Commentary: Why Audra McDonald Opening Up About Her Suicide Attempt Matters

We need more Black celebrities talking about mental health. 

Posted: 07/30/2014 12:48 PM EDT

Whether she is winning a Tony Award (she has six to her name), belting her heart out on Broadway as Billie Holiday or gracing the small screen, actress and singer Audra McDonald has always been the symbol of strength.

But recently, McDonald opened up and admitted that she, too, suffered from depression and mental health issues while attending college at the prestigious Juilliard School. On ABC’s Popcorn With Peter Travers, she said that she even tried to commit suicide by slitting her wrists.

She credited Juilliard for helping her get the services she so desperately needed. They also welcomed her with opened arms when she was ready to come back to school. "When someone is suicidal, one of the first things you have to do is to protect them from themselves," she said. "They had a mental health facilitator there, a therapist there and they checked me into a mental health hospital where I was for a month and got me the help I needed."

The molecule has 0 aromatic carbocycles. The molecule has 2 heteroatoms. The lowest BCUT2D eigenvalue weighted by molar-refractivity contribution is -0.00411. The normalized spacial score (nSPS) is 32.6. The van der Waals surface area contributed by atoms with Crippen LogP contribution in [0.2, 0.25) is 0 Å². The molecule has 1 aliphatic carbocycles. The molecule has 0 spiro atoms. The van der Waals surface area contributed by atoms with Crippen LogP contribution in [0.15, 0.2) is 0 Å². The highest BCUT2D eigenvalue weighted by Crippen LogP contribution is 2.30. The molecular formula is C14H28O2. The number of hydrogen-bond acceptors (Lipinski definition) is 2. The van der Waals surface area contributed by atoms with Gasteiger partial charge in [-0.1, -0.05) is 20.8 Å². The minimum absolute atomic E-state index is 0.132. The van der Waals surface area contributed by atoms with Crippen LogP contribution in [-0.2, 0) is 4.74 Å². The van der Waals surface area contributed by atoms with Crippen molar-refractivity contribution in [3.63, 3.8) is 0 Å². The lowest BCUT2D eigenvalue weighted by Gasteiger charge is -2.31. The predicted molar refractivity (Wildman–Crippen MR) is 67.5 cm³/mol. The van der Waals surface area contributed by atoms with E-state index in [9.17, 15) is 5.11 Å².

Obviously, when it comes to mental health, Audra McDonald isn’t alone.

It’s estimated that Black women are more likely to try to commit suicide than males among all races. Not to mention, suicide rates are going up among people aged 15-24, with it being the number three cause of death.

And even though depression is part of our reality, as Black women we often try to bury it, ignore it or believe we can pray it away. There is this huge pressure to maintain this strong Black woman façade and depression doesn’t fit into it.

This is why McDonald’s confession about her struggles with depression and self-harm matter. Stories like hers and others, such as American Idol star Fantasia Barrino, Destiny’s Child Michelle Williams and tennis great Serena Williams, all help to break down the walls of stigma and put a face to this disease.

But most important, it allows for us to see that mental health issues are not just a white person’s problem. It’s a problem that too many Black women continue to suffer in silence. But hopefully McDonald’s act of courage can help more of us come into the light. 

The opinions expressed here do not necessarily reflect those of BET Networks.



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(Photo: Gary Gershoff/Getty Images for Tony Awards Productions)

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